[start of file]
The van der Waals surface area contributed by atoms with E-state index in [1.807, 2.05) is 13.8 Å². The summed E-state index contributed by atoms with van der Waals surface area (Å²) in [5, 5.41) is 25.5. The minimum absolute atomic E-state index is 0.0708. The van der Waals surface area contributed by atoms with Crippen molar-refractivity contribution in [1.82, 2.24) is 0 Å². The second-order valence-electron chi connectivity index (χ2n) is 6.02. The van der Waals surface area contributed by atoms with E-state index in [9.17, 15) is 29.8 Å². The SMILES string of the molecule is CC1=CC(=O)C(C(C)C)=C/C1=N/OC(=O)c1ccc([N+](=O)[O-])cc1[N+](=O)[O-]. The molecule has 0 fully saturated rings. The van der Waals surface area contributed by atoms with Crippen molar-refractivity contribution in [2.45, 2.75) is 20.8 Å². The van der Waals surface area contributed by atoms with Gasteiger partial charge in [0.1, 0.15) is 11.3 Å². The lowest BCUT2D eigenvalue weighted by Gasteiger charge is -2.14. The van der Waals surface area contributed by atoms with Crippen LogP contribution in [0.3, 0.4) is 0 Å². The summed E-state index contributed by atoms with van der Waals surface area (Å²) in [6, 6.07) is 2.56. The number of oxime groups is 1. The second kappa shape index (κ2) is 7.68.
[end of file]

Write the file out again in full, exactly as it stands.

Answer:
The van der Waals surface area contributed by atoms with E-state index in [1.807, 2.05) is 13.8 Å². The summed E-state index contributed by atoms with van der Waals surface area (Å²) in [5, 5.41) is 25.5. The minimum absolute atomic E-state index is 0.0708. The van der Waals surface area contributed by atoms with Crippen molar-refractivity contribution in [1.82, 2.24) is 0 Å². The second-order valence-electron chi connectivity index (χ2n) is 6.02. The van der Waals surface area contributed by atoms with E-state index in [9.17, 15) is 29.8 Å². The SMILES string of the molecule is CC1=CC(=O)C(C(C)C)=C/C1=N/OC(=O)c1ccc([N+](=O)[O-])cc1[N+](=O)[O-]. The molecule has 0 fully saturated rings. The van der Waals surface area contributed by atoms with Crippen molar-refractivity contribution in [2.45, 2.75) is 20.8 Å². The van der Waals surface area contributed by atoms with Gasteiger partial charge in [0.1, 0.15) is 11.3 Å². The lowest BCUT2D eigenvalue weighted by Gasteiger charge is -2.14. The van der Waals surface area contributed by atoms with Crippen LogP contribution in [0.3, 0.4) is 0 Å². The summed E-state index contributed by atoms with van der Waals surface area (Å²) in [6, 6.07) is 2.56. The number of oxime groups is 1. The second kappa shape index (κ2) is 7.68.